A number of difficulties are encountered by those who do serve as reviewers. As mentioned above, it is much better for us to receive a prompt decline to evaluate a paper than to be uncertain as to whether the email was received. However, this delay pales in comparison to that resulting from a prolonged time required to complete a critique. We ask everyone who accepts a request to review a paper to complete it in 14 days, but we understand that on occasion more time may be required. However, a review that takes over 1 month is really not being fair to the authors, or the readers. It also sets a tone and suggests a standard; “if it took 7 weeks to review my paper, I guess that is what is expected of me when I am doing the evaluation.” Clearly the most egregious problem occurs when someone agrees to provide a critique, in fact often assures us that it will be received in the next several days, and then never delivers. Thankfully, this happens infrequently, but that it happens at all is surprising. Since we are sometimes slow learners at JACC, on occasion we go back to these same individuals only to experience the same failure to deliver. We place an asterisk next to their name on our computer, so that whenever their name appears we know not to use them as reviewers. In such cases the editors often provide a detailed critique, although this removes them as adjudicator between reviewers and authors.
I suppose I should issue a disclaimer here. In the days prior to becoming Editor I was not always the promptest reviewer. My rationale was that I took the task very seriously, always read the paper several times, and constructed what I believed were thorough and well-delineated critiques. However, this was clearly not a good excuse then, and it is not now. Most of our highest-quality critiques come in promptly. I was also one of those who assumed this was acceptable since the decision on my own submissions was almost never received in less than 1 month. Another explanation, but not an excuse.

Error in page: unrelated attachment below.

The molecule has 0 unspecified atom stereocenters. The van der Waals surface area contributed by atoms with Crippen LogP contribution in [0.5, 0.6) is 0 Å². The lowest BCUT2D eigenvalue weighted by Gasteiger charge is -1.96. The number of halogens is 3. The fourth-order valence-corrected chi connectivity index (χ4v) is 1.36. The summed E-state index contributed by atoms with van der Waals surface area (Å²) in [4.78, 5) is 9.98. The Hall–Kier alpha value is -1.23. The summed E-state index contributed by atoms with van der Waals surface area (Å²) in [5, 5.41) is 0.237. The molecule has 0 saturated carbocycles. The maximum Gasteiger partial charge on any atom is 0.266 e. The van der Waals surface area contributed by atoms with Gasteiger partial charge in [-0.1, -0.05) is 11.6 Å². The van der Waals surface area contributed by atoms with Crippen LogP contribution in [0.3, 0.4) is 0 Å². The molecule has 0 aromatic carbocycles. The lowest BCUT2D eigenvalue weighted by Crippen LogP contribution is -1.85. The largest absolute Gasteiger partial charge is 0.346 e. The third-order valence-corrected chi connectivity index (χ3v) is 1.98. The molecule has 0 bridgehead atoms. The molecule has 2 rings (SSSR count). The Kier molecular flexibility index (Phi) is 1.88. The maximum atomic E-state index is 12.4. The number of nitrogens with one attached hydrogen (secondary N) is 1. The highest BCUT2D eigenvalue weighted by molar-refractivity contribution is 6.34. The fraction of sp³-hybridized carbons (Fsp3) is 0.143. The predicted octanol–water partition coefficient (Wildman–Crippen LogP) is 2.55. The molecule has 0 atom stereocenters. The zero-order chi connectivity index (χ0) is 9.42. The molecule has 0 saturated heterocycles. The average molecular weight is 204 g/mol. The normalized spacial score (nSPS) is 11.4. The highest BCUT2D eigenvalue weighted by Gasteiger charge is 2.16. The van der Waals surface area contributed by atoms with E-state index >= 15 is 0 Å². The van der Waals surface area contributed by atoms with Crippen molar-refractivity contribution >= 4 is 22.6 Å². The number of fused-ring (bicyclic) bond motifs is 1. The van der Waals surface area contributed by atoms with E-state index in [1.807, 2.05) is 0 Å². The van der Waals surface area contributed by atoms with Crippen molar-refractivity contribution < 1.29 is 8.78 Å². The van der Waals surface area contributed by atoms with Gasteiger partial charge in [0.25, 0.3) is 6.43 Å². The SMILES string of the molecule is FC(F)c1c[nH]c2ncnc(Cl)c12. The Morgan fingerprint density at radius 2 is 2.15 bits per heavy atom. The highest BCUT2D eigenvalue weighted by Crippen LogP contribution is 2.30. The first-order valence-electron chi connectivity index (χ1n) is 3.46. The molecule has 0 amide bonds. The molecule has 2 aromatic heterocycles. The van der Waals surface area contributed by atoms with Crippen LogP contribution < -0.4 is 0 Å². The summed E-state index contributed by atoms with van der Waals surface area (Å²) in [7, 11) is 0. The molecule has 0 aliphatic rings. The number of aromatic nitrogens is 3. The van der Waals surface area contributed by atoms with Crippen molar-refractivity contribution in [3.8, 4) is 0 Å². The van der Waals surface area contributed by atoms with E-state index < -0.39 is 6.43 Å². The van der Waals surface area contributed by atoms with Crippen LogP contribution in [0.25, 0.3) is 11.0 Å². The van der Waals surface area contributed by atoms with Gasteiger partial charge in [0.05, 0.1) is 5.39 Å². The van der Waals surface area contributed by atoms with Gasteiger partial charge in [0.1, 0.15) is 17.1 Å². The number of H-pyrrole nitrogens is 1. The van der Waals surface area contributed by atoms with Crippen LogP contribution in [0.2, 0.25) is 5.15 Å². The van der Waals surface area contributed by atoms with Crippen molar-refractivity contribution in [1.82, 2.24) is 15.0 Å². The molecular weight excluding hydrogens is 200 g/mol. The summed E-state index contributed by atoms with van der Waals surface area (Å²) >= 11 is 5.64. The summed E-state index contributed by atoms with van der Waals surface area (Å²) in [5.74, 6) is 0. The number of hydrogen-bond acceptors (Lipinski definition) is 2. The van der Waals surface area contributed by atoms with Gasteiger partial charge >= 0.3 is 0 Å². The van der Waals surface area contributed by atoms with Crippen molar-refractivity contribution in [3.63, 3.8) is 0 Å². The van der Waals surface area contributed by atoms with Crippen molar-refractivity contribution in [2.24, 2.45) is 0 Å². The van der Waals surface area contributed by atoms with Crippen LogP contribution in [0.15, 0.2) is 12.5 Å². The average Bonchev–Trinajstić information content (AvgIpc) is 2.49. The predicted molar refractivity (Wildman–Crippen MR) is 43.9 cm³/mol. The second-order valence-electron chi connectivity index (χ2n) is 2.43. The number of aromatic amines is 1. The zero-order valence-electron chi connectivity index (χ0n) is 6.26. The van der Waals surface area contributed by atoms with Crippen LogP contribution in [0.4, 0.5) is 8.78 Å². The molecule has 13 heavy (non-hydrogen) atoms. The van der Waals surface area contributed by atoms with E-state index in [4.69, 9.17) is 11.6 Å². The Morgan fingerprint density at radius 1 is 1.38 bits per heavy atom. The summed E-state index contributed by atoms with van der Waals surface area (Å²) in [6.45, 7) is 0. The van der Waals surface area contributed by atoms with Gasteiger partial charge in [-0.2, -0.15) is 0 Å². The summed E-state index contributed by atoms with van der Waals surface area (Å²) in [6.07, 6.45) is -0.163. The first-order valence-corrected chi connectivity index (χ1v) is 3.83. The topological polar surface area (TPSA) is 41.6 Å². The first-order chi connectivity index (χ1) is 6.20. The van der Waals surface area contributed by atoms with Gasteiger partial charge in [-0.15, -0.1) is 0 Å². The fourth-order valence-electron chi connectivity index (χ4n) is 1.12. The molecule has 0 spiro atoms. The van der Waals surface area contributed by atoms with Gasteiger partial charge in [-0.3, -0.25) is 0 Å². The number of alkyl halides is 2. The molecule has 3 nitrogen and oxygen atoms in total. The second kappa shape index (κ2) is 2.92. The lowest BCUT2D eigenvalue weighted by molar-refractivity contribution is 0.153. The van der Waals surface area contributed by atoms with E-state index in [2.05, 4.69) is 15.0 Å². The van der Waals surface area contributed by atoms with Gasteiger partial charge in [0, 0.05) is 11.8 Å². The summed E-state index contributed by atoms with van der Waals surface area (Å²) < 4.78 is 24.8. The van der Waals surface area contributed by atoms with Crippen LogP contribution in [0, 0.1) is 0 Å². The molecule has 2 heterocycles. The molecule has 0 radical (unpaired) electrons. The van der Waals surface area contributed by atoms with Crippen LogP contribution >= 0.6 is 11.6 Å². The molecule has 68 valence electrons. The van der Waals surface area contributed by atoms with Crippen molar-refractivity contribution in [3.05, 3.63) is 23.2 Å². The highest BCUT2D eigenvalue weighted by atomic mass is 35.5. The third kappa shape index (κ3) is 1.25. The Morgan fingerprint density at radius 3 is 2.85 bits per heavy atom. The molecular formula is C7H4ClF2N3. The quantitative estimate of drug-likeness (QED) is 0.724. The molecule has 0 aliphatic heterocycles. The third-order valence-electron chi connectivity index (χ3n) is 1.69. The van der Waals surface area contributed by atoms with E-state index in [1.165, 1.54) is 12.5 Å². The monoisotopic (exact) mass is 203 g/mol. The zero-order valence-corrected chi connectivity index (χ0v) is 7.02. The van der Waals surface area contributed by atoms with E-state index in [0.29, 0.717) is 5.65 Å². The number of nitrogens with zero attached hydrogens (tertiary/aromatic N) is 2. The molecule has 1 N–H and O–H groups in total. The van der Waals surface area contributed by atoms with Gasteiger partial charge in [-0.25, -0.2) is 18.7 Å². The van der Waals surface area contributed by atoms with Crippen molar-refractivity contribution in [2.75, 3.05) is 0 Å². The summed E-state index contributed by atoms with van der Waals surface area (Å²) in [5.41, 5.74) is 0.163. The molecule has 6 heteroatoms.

Like most editors, we at JACChave repeatedly stress the importance of high-quality and timely reviews to the medical literature and research enterprise overall. However, we have always done this in a positive fashion. We have established the Elite Reviewer program to recognize our best reviewers, and more recently initiated the Simon Dack Awards for the best of the best. The hope, of course, has always been that everyone would want to follow the example of these outstanding individuals, and that the awards themselves would incentivize high performance in peer review. Recently, perhaps due to a bit of frustration, the Associate Editors have urged me to be more directly critical of poor performance. At a recent Editors meeting it was even suggested that I make an example of someone who submits papers but does not actively participate as a reviewer, or who fails to deliver critiques. I jokingly asked if we should issue a scarlet letter to such individuals to be worn at the ACC meeting. While we will not do this, I do agree it is time that we acknowledge that it is incumbent upon all of us performing research to actively contribute to the peer-review process, and that some in our ranks are falling short. The system is imperfect to begin with. For peer review to function at its best, we have to take the reviewing of manuscripts as seriously as the writing. There is no question that, when it comes to peer review, the reviewers themselves are the weakest (or strongest) links.
- American College of Cardiology Foundation